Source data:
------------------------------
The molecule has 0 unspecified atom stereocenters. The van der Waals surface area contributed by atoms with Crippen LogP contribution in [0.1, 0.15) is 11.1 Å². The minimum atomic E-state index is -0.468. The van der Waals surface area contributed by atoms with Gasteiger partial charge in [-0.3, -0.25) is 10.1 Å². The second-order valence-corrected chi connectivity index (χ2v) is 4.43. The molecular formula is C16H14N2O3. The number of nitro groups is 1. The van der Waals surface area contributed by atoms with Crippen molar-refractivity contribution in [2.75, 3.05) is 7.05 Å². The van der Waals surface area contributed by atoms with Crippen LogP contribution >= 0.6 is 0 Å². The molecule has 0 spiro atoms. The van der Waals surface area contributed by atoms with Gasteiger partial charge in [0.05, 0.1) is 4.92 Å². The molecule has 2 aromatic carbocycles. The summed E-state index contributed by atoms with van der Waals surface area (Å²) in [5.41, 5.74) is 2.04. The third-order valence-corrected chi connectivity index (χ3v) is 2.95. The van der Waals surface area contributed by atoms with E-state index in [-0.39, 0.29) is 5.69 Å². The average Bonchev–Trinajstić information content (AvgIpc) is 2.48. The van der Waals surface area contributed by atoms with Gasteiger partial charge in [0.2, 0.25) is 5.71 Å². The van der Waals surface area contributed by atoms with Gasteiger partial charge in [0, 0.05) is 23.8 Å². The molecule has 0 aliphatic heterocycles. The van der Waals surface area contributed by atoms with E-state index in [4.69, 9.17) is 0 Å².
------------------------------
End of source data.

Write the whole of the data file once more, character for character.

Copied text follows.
The molecule has 0 unspecified atom stereocenters. The van der Waals surface area contributed by atoms with Crippen LogP contribution in [0.1, 0.15) is 11.1 Å². The minimum atomic E-state index is -0.468. The van der Waals surface area contributed by atoms with Gasteiger partial charge in [-0.3, -0.25) is 10.1 Å². The second-order valence-corrected chi connectivity index (χ2v) is 4.43. The molecular formula is C16H14N2O3. The number of nitro groups is 1. The van der Waals surface area contributed by atoms with Crippen molar-refractivity contribution in [2.75, 3.05) is 7.05 Å². The van der Waals surface area contributed by atoms with Crippen LogP contribution >= 0.6 is 0 Å². The molecule has 0 spiro atoms. The van der Waals surface area contributed by atoms with Gasteiger partial charge in [0.05, 0.1) is 4.92 Å². The molecule has 2 aromatic carbocycles. The summed E-state index contributed by atoms with van der Waals surface area (Å²) in [5.41, 5.74) is 2.04. The third-order valence-corrected chi connectivity index (χ3v) is 2.95. The van der Waals surface area contributed by atoms with E-state index in [-0.39, 0.29) is 5.69 Å². The average Bonchev–Trinajstić information content (AvgIpc) is 2.48. The van der Waals surface area contributed by atoms with Gasteiger partial charge in [0.2, 0.25) is 5.71 Å². The van der Waals surface area contributed by atoms with Gasteiger partial charge in [0, 0.05) is 23.8 Å². The molecule has 0 aliphatic heterocycles. The van der Waals surface area contributed by atoms with E-state index in [4.69, 9.17) is 0 Å².